There’s no message with them (other than a “Compliments of Sullivan & Cromwell” card). Bonsai trees live a long time. Perhaps they want us to grow old with the firm?
Or maybe to “bend over” like a bonsai?
Another theory: “[M]aybe it is a test to see if we can keep them alive by the time the summer rolls around.”
Interesting. Perhaps the firm can give a special prize to the S&C summer associate with the best bonsai tree at the start of the program?
More about S&C’s odd horticultural booty, after the jump.
* Oregon teacher sues for right to bring gun to school. [MSNBC]
* Banks scarier than criminals? [Red Tape Chronicles]
* Marion Jones returns gold medals. [ESPN]
* Hillary spars with questioner over interpretation of Senate’s Iran resolution language. [CNN PoliTic]
In case you haven’t noticed, we aren’t publishing today (even though many of you, except for the government workers among you, are probably at work). For more explanation, see this post, over at our big sibling site.
Happy Columbus Day! We’ll see you tomorrow. Happy Columbus Day! [DealBreaker]
* Where’s tort reform when you need it? [KMBC-TV]
* Duke players sue. [New York Times]
* Record companies 1, Illegal downloaders 0 (and by 1 we mean $220,000) [Jurist]
* Saudis embrace the idea of judicial activism the rule of law. [BBC]
* Hey PETA: Leave Michael Vick alone! [Atlanta Journal-Constitution]
* Prosecutors don’t take getting caught as a predator well; first there was the guy that Dateline made kill himself in Texas, and now this guy. [ClickOn Detroit]
Update: We posted Non-Sequiturs kinda early, and these links subsequently came to our attention:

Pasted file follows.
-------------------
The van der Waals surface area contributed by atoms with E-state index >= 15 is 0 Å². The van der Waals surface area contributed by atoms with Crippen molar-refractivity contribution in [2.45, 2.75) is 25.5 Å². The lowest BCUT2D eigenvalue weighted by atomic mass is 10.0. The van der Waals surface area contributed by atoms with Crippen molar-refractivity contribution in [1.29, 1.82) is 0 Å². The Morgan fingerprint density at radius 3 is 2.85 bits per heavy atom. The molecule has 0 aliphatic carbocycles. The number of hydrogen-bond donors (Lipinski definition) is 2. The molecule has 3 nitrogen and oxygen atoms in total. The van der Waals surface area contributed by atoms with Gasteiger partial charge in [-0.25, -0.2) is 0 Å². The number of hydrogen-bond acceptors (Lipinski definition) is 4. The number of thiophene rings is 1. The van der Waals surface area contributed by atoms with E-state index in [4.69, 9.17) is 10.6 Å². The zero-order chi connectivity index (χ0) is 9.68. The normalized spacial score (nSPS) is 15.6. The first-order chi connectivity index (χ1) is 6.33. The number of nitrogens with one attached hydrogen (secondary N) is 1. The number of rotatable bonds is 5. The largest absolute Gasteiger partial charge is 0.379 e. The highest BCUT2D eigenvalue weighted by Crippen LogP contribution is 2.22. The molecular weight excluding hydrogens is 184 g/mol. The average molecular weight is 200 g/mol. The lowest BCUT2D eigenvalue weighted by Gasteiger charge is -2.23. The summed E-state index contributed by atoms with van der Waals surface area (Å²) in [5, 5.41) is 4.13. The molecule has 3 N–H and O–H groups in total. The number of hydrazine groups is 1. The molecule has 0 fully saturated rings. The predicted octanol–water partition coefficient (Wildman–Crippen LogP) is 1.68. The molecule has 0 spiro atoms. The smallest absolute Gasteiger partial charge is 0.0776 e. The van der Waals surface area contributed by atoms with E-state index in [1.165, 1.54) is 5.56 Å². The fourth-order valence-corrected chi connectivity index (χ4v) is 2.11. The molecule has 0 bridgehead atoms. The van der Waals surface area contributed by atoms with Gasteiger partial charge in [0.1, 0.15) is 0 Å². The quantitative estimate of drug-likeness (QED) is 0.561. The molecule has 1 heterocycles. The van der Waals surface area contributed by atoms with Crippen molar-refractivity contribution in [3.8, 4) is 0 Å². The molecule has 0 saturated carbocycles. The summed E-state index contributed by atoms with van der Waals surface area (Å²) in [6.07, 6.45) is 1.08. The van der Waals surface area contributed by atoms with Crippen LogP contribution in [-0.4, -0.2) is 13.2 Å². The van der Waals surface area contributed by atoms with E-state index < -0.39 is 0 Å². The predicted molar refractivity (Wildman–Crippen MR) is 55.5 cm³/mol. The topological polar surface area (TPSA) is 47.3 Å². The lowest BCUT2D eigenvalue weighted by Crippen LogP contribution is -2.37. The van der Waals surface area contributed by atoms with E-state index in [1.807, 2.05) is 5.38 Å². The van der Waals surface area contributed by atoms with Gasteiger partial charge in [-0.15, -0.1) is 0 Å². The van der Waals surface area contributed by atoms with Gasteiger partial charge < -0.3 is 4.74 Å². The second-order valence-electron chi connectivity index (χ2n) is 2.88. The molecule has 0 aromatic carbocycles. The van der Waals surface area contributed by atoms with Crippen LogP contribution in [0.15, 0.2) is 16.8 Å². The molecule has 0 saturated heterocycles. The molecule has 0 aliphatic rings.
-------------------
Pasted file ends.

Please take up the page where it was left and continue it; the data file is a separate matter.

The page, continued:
* TexasBarTube. [Legal Blog Watch]
* They like us! They really like us! [Blawg Review]
Ok, we’re off to drink beer and watch baseball, which means we’re done for the weekend (thank God, right?). You guys get Lat back next week.
Warmest congratulations to our friends Junko Ozao and Jason Choy, whose lovely wedding was written up in this week’s Vows column. Jason is an associate at Kirkland & Ellis, but Junko is a normal person, and that shortcoming cost them a spot in this week’s Legal Eagle Wedding Watch. The news will likely ruin their three-week honeymoon, but such are the ruthless decisions our readers expect LEWW to make.
Here are the six finalists (all lawyers):
Ok, here’s the final non-top-tier law graduate of the day: Name: Leon Panetta Law School:Santa Clara University Current Position: Co-Director of The Leon & Sylvia Panetta Institute of Public Policy, and frequent talking head Why He’s Our Winner: Former Congressman and White House Chief of Staff to Bill Clinton
And this winner reminds us of an honorable mention, which follows the jump. Leon Panetta bio [Wikipedia] The Leon & Sylvia Panetta Institute for Public Policy
“Because Lateral Link does no cold-calling and is more efficient than traditional recruiting firms, successful candidates receive $10,000 upon placement.”
Company: Fortune 500 Tech Company Title: Corporate Counsel, Real Estate Location: Mountain View, CA Description: This Fortune 500 Tech Company is seeking a Corporate Counsel, Real Estate, to focus on transactions related to expanding or constructing data centers and other facilities. Specific responsibilities include the following: draft, review and negotiate PSA’s, easements and land-use rights; and review, modify and negotiate construction agreements.
The position requires 7-10 years of experience handling complex and strategic real estate transactions on a global basis, specifically with commercial leases, real-property acquisitions